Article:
Patch Released for Linux Kernel Vulnerability Disclosed at Hacking Contest
A patch has been released for a Linux kernel vulnerability that a researcher used at the recent Pwn2Own 2020 hacking competition to escalate privileges to root on Ubuntu Desktop.
Researchers who took part this year in the Zero Day Initiative’s Pwn2Own competition earned a total of $270,000 for exploiting vulnerabilities in Windows, Ubuntu Desktop, macOS, Safari, Oracle VirtualBox, and Adobe Reader.
Researcher Manfred Paul of the RedRocket CTF team earned $30,000 for a local privilege escalation exploit targeting Ubuntu Desktop. He leveraged an improper input validation bug in the Linux kernel to escalate privileges to root.
“The specific flaw exists within the handling of eBPF programs. The issue results from the lack of proper validation of user-supplied eBPF programs prior to executing them. An attacker can leverage this vulnerability to escalate privileges and execute code in the context of the kernel,” ZDI explained in an advisory published on Tuesday.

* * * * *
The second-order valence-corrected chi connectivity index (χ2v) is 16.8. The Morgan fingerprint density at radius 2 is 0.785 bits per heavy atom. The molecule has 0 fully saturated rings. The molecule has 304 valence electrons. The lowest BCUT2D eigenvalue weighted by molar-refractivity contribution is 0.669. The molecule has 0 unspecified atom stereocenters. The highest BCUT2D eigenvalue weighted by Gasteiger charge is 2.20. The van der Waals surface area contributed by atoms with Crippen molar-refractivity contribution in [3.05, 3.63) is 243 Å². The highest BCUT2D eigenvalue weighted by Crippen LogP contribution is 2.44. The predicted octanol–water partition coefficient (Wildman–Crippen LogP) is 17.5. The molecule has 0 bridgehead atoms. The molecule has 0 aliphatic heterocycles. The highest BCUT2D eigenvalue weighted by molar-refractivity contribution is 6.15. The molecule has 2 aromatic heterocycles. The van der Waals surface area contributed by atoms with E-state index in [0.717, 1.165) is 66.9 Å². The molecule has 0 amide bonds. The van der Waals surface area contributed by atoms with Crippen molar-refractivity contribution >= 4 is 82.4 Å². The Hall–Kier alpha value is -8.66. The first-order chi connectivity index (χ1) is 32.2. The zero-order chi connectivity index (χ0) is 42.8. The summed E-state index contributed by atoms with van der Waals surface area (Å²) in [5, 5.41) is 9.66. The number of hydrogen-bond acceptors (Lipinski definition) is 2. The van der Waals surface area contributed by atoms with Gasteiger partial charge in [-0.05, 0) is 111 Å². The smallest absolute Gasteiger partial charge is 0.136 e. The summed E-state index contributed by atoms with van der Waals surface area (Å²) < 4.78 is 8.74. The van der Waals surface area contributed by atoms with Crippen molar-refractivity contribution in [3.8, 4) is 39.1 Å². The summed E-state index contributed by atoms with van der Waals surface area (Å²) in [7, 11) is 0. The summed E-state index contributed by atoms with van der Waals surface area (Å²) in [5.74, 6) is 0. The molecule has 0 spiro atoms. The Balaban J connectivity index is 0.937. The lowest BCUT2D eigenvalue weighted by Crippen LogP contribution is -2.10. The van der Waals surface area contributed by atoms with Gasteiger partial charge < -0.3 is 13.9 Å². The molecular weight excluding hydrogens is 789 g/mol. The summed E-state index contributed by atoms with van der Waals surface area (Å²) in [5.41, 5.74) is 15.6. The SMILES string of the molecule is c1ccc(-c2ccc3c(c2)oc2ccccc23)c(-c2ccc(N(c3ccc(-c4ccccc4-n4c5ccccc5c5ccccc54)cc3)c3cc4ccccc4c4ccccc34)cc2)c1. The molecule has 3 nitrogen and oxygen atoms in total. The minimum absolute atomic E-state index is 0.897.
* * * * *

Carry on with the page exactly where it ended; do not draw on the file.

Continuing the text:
The vulnerability has been classified as high severity and it has been assigned the CVE identifier CVE-2020-8835. Linux kernel developers have patched the bug and Ubuntu has released updates and mitigations to address the vulnerability.
Red Hat says Enterprise Linux 5, 6, 7 and 8 and Red Hat Enterprise MRG 2 are not affected as the kernel version they use did not backport the commit that introduced the flaw. Fedora, on the other hand, is impacted. Red Hat also pointed out that exploitation of the weakness could cause the kernel to crash, resulting in a DoS condition.
Debian claims only Bullseye, its current testing distribution, is affected by the vulnerability.
Ubuntu security engineer Steve Beattie has made available some technical details about the vulnerability.